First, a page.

The smorgasbord of Old Country Buffets is now down to one selection in the Twin Cities: Burnsville.

In concert with another planned bankruptcy filing, the national all-you-can-eat chain as of late last week has served its last scoop of mashed potatoes and extra piece of chicken in Maple Grove and Coon Rapids.

The last OCB standing in the Twin Cities market is in Burnsville.

Also suddenly shuttered in recent days in Minnesota were Old Country Buffets in Rochester and St. Cloud. That leaves two still open in the state outside the metro, in Duluth and Mankato.

The closings come a month after seven other Minnesota Old Country Buffets were shut down as part of national restructuring by OCB's parent company, South Carolina-based Ovation Brands. At the time, Ovation closed 74 underperforming outlets across several brands, or 30 percent of its 243 restaurants nationally. Old Country, founded in Eagan in 1983, is Ovation's largest brand.

The chain, which has been in a long decline, had closed more than 400 stores over the past eight years even before these latest shutdowns.

In a statement Monday afternoon, San Antonio-based Buffets LLC — the current corporate entity overseeing the Old Country brand — said it is "closing certain weaker restaurants" that were experiencing a "precipitous decline in sales."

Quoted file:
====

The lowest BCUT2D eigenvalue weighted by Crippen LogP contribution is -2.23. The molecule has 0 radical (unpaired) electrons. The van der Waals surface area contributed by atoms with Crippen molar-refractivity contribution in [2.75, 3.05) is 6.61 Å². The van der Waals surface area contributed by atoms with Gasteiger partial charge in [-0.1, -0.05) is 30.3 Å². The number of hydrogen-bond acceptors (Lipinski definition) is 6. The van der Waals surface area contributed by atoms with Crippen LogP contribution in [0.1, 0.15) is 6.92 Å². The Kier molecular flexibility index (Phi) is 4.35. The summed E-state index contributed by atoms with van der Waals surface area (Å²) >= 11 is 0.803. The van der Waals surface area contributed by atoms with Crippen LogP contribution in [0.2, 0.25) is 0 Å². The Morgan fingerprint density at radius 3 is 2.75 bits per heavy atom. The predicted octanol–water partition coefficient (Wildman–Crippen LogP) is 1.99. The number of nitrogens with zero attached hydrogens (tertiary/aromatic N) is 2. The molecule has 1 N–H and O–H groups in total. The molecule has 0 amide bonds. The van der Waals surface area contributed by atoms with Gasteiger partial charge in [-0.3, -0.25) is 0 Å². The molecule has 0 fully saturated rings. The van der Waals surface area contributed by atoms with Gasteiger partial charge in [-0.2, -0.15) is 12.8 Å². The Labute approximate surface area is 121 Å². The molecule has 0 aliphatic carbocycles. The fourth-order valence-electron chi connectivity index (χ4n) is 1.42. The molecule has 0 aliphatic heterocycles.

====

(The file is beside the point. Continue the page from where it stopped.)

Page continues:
The company said it has also lined up a multimillion-dollar recapitalization loan ahead of a Chapter 11 filing, which will be its third trip to bankruptcy court. Chapter 11 lets a company keep operating while reorganizing its finances under court supervision.

Buffets filed Chapter 11 in 2008 and again in 2012. When it came out of the second bankruptcy in 2012, Old Country was rechristened Ovation Brands and moved from Eagan to Greer, S.C. Ovation retained a back office in Eagan that employed 125 in 2014. The company has declined to comment on how many workers are left at that office.

Ovation itself was bought in August 2015 by Food Management Partners, a San Antonio-based restaurant company. Now, Food Management Partners essentially says it never got filled in on crucial details before the deal was done.

The new Chapter 11 filing is "prompted by the discovery of liabilities, or alleged liabilities, that we believe were not disclosed in our negotiations," Peter Donbavand, vice president for business development for Food Management Partners/Buffets LLC, said in the company's Monday statement. "Among other matters which we were made known only after the acquisition is a $11.37 million judgment against Buffets LLC."

Last October, U.S. District Judge Scott Skavdahl in Wyoming awarded $11.37 million to a Nebraska couple after the husband, Christopher Gage, got a severe case of salmonella poisoning — including kidney failure — after eating at an Old Country Buffet in Cheyenne in 2010.

Skavdahl entered a default judgment against Ovation after the company failed to respond to the lawsuit in a timely manner. Gage's suit was filed in September 2014, almost a year before Food Management bought Ovation Brands. Ovation's new owner says its old owner never disclosed the suit (though it was a public record).

In November, Ovation Brands asked the court to vacate the $11.37 million judgment, saying it didn't operate the Cheyenne restaurant at the time Gage was sickened; an older affiliate of Old Country Buffet did.

Donbavand, in Monday's statement from Buffets, also said that several large long-term contracts the company has "were only recently determined to be, or alleged to be, in arrears and have had to be addressed in order to continue restaurant operations."